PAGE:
From past studies of moon rocks collected by astronauts during the Apollo missions, researchers have learned that the rocks erode at a rate of about 0.04 inches every 1 million years.

"In human terms, it may seem like forever, but in geologic terms, probably there will be no traces of the Apollo exploration in, let's say, ten to a hundred million years," Robinson said.

The paths left by astronauts Alan Shepard and Edgar Mitchell on both Apollo 14 moon walks are visible in this LRO image. (At the end of the second moon walk, Shepard famously hit two golf balls.) The descent stage of the lunar module Antares is also visible. (Image credit: NASA/Goddard/ASU)

The eventual disappearance of human traces on the moon could be incentive to somehow protect the sites where the Apollo astronauts landed and explored.

"The moon doesn't have an atmosphere, so that makes it such that features seem more permanent because you don't have erosion, either by wind or water, to make those features disappear as quickly as they would on Earth," said Robert Pearlman, an expert on space history and collectibles, and editor of collectSPACE.com, a SPACE.com partner site. "But it's a dynamic environment, so nothing is forever. So, unless we take action to protect those sites, then natural forces will have their way."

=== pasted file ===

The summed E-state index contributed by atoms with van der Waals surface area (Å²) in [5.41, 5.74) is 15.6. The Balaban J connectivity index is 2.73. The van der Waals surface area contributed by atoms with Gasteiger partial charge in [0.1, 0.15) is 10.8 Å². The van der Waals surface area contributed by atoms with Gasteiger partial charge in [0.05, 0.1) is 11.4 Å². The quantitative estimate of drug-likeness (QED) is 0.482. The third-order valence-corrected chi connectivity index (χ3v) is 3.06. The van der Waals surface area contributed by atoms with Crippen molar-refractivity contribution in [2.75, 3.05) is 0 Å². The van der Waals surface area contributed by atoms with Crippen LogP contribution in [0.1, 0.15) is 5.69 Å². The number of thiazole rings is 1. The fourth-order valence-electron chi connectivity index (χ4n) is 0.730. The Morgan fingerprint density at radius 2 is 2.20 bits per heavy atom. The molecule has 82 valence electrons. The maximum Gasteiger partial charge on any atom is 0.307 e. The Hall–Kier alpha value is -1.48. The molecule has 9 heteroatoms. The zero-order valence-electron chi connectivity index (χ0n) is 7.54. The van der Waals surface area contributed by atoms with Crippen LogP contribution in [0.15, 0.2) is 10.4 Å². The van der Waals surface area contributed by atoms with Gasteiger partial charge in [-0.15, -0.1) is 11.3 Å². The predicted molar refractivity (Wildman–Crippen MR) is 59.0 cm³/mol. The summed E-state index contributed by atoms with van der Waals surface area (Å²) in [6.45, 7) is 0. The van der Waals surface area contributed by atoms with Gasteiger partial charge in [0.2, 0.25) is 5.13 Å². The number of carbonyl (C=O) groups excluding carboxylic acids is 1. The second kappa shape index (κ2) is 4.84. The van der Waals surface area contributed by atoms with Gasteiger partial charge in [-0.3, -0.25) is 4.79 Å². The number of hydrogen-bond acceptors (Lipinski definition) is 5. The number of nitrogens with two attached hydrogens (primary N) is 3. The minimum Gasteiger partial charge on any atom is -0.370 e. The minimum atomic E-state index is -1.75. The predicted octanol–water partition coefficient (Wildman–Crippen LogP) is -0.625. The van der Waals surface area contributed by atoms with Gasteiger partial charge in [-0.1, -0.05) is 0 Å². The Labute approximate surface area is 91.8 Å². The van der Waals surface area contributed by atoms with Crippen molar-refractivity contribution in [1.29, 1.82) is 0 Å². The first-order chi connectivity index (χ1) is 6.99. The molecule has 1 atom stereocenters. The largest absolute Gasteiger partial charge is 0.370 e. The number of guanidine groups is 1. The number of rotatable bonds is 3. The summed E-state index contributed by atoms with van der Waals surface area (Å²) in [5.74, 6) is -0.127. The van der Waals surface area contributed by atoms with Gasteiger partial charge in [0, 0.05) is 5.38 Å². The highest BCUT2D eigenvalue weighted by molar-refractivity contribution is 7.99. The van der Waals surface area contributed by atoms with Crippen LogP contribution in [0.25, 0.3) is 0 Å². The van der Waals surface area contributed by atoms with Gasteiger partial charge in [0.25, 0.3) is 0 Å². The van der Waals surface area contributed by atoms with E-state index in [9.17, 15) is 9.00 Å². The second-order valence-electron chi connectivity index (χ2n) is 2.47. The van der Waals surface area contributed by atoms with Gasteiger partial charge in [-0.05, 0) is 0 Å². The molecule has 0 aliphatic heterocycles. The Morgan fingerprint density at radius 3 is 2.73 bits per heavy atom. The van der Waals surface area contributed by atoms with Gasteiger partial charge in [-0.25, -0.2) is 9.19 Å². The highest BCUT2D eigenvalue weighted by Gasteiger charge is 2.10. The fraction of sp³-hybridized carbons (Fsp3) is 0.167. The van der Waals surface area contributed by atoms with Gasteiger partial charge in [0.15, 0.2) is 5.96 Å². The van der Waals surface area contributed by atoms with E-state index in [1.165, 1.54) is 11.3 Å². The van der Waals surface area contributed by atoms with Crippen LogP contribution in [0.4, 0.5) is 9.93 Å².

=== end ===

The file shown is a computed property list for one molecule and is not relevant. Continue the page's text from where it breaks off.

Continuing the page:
American flags still standing?

In 2009, LRO previously took photographs of the Apollo landing sites from a higher altitude, and curiosity arose about whether the American flags that were planted in the ground during the missions were still standing.

Based on the new images, that mystery may remain unsolved, but Robinson is skeptical that the flags are intact, if they are still there. The moon's extreme heat and ultraviolet conditions would probably destroy the nylon flags over time, he explained.

"Personally, I would be surprised if there's anything left on them," Robinson said. "You know how [if] you leave a flag out over summer, how it starts to fade. Now, imagine the extreme UV environment on the moon, and the hot and cold cycling, and it's been 40 years — so if the flags are still there, they're probably in pretty rough shape." [Top 10 Apollo Hoax Theories]